For Further Reading
Gearing Up for the edTPA – EdLine 2014
The deadline for the Wisconsin teacher candidates to successfully complete the edTPA may have changed, but the SOE’s preparation has only increased.
The educative Teacher Performance Assessment (edTPA) was scheduled to become necessary for teacher candidates’ certifications after August 2015; now it’s August 31, 2016. However, students graduating in fall 2015 and spring 2016 will still take the tests and pay the $300 fee. The tests will not be “consequential” for students at those times – they will not be required for initial licensure – but the results will be of consequence for schools of education, such as the SOE.
Those results will be carefully noted and used by teacher education programs within the SOE to make sure those programs include all the elements that will make their graduates successful. And that’s been the intention of the SOE since fall 2012, when the SOE began preparing for the edTPA’s requirements.
The effort now includes many SOE faculty and staff, and has been led by Angel Hessel, lecturer in Curriculum and Instruction, and Matthew Belskie, educational technology coordinator.
The edTPA – a method to measure students’ readiness for licensure – was created by Stanford University faculty and staff, with advice from teacher educators across the United States, including the American Association of Colleges for Teacher Education. Wisconsin is one of 33 states participating in the Teacher Performance Assessment Consortium (TPAC), which includes representatives from state education agencies and more than 90 institutions of higher education.
Teacher candidates will be required to submit evidence of teaching competence drawn from a subject-specific learning segment – three to five lessons from a unit of instruction for one class. The artifacts from these single-subject/multiple measurements will include video clips of instruction, lesson plans, student work samples, analysis of student learning and reflective commentaries.
All the edTPA assessment requirements eventually will be graded by educators in K-12 and higher education faculty who are trained scorers. They will be independent of both Stanford and Pearson Education, the education materials company that will train the scorers nationally and coordinate submissions from student teachers around the country.
The SOE has not been content to simply prepare students for the assessments. Faculty and staff have been working to integrate results of three pilot assessment and evaluation projects with SOE curriculum content and pedagogy.
Four of these pilot programs have been completed and the results assessed: The first was in the fall of 2012 (three students); then spring 2013 ( two students); fall 2013 (28 students), and spring 2014 (60 students). In the fall of 2014-spring 2015, the majority of students in all programs are participating. In the spring of 2014, eleven edTPAs were submitted to Pearson for official scoring. All UWM students who submitted scored at the high end or above of the anticipated pass rate range.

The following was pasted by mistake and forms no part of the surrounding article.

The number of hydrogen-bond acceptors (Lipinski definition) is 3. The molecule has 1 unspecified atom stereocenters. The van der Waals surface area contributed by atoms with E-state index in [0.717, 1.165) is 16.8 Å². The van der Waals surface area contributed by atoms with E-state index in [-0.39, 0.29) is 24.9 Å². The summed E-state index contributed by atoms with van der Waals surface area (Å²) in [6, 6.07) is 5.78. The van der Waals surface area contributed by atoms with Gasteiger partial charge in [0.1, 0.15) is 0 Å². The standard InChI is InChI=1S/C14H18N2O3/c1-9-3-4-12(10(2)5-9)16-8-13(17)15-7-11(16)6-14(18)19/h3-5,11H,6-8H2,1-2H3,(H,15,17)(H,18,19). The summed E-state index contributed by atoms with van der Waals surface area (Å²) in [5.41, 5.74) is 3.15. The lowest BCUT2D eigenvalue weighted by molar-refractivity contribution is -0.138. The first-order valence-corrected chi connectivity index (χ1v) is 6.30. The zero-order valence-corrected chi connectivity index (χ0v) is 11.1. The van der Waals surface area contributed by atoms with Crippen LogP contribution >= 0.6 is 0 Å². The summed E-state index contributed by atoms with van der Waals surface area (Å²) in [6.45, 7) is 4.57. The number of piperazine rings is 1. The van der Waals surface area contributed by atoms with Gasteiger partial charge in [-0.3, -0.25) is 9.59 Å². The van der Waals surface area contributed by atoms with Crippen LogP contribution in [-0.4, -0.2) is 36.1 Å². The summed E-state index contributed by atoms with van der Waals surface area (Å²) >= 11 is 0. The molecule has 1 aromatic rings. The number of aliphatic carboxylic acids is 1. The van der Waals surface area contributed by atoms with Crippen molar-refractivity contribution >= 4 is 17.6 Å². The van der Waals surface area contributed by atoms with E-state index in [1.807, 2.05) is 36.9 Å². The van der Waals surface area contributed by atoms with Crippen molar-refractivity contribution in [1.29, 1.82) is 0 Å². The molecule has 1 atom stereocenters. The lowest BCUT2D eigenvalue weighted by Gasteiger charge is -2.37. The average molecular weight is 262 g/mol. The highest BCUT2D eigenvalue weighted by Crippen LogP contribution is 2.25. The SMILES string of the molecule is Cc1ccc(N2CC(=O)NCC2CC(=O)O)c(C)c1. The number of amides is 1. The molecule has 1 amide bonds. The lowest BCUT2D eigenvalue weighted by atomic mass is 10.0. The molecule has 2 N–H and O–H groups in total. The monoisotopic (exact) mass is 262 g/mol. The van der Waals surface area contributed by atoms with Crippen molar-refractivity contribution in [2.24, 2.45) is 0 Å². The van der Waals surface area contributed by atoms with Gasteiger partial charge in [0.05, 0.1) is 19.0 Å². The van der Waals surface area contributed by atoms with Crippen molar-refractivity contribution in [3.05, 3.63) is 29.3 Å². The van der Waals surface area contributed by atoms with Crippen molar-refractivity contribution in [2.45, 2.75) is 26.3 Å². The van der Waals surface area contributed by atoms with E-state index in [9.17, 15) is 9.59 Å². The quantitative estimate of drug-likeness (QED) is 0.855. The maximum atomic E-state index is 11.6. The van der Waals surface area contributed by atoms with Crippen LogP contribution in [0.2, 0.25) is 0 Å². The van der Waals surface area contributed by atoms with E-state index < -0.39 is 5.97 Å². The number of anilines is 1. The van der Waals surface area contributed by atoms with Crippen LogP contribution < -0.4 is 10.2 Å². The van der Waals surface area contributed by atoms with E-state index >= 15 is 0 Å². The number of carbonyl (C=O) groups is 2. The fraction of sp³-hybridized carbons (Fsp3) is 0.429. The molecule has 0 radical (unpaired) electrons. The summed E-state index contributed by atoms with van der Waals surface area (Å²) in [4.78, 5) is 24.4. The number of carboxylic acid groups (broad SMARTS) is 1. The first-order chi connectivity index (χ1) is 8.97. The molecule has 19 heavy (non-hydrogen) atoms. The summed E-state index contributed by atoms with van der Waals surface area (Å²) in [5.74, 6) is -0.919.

“I think we succeeded in our core goals, which were to understand the evaluation process and how to help our programs get a handle on how they need to prepare for the edTPA’s full implementation,” says Belskie.
Adds Hessel, “The school’s curriculum mapping (based on students’ test assessments) will never stop. Data from edTPA results will always be brought back into our programs. We don’t control what programs do to adjust to this information, because that’s their expertise.”
To better understand the edTPA’s requirements, faculty from SOE and Peck School of the Arts underwent training to learn how to score the edTPA assessment. “We want to make sure we are in alignment with the eventual scoring by Pearson-trained evaluators,” says Hessel.
The SOE pilot projects, along with other preparations, have been funded to a great extent through the SOE alumni Women’s Giving Circle. A grant from this group also paid for the purchase of 28 cameras for SOE students that can be used in the video assessments.
This group also funded training for 41 supervisors in the spring of 2014 and will support advanced faculty training and scoring in fall of 2014.
Belskie and Hessel spent the summer of 2014 developing the next level of faculty support. They created a D2L site called the edTPA Faculty Library. This online resource provided faculty with program- specific resources and all of the materials to embed edTPA requirements in their courses.
Even this deeply into preparation for the edTPA, a number of questions remain to be settled at the national and state level, says Hessel: What will Wisconsin choose as the passing scores for the state’s teacher candidates? After Stanford released results of early field test data in late 2013, it indicated that a passing scoring range of 37 to 42 would be appropriate. Of course, the higher the range, the fewer candidates would be expected to pass the first time.
All teacher candidates can re-take the edTPA, and it is their responsibility to pay for a second attempt.